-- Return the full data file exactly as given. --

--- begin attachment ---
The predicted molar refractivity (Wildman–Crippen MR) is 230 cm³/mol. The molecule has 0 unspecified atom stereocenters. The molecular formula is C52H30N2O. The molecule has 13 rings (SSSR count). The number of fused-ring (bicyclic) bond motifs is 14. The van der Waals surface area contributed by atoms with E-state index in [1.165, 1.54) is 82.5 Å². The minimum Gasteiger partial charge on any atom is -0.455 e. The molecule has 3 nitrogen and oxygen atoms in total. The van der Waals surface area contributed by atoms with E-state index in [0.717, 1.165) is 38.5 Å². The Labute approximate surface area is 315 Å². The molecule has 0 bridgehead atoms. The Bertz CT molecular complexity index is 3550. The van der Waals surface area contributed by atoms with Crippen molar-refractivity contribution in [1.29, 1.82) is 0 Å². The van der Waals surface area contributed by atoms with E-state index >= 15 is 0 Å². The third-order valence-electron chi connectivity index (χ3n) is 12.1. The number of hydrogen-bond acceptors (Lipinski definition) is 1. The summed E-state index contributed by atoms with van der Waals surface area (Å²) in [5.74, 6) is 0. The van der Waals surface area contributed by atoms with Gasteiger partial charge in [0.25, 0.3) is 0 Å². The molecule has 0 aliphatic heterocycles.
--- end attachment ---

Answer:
The predicted molar refractivity (Wildman–Crippen MR) is 230 cm³/mol. The molecule has 0 unspecified atom stereocenters. The molecular formula is C52H30N2O. The molecule has 13 rings (SSSR count). The number of fused-ring (bicyclic) bond motifs is 14. The van der Waals surface area contributed by atoms with E-state index in [1.165, 1.54) is 82.5 Å². The minimum Gasteiger partial charge on any atom is -0.455 e. The molecule has 3 nitrogen and oxygen atoms in total. The van der Waals surface area contributed by atoms with E-state index in [0.717, 1.165) is 38.5 Å². The Labute approximate surface area is 315 Å². The molecule has 0 bridgehead atoms. The Bertz CT molecular complexity index is 3550. The van der Waals surface area contributed by atoms with Crippen molar-refractivity contribution in [1.29, 1.82) is 0 Å². The van der Waals surface area contributed by atoms with E-state index >= 15 is 0 Å². The third-order valence-electron chi connectivity index (χ3n) is 12.1. The number of hydrogen-bond acceptors (Lipinski definition) is 1. The summed E-state index contributed by atoms with van der Waals surface area (Å²) in [5.74, 6) is 0. The van der Waals surface area contributed by atoms with Gasteiger partial charge in [0.25, 0.3) is 0 Å². The molecule has 0 aliphatic heterocycles.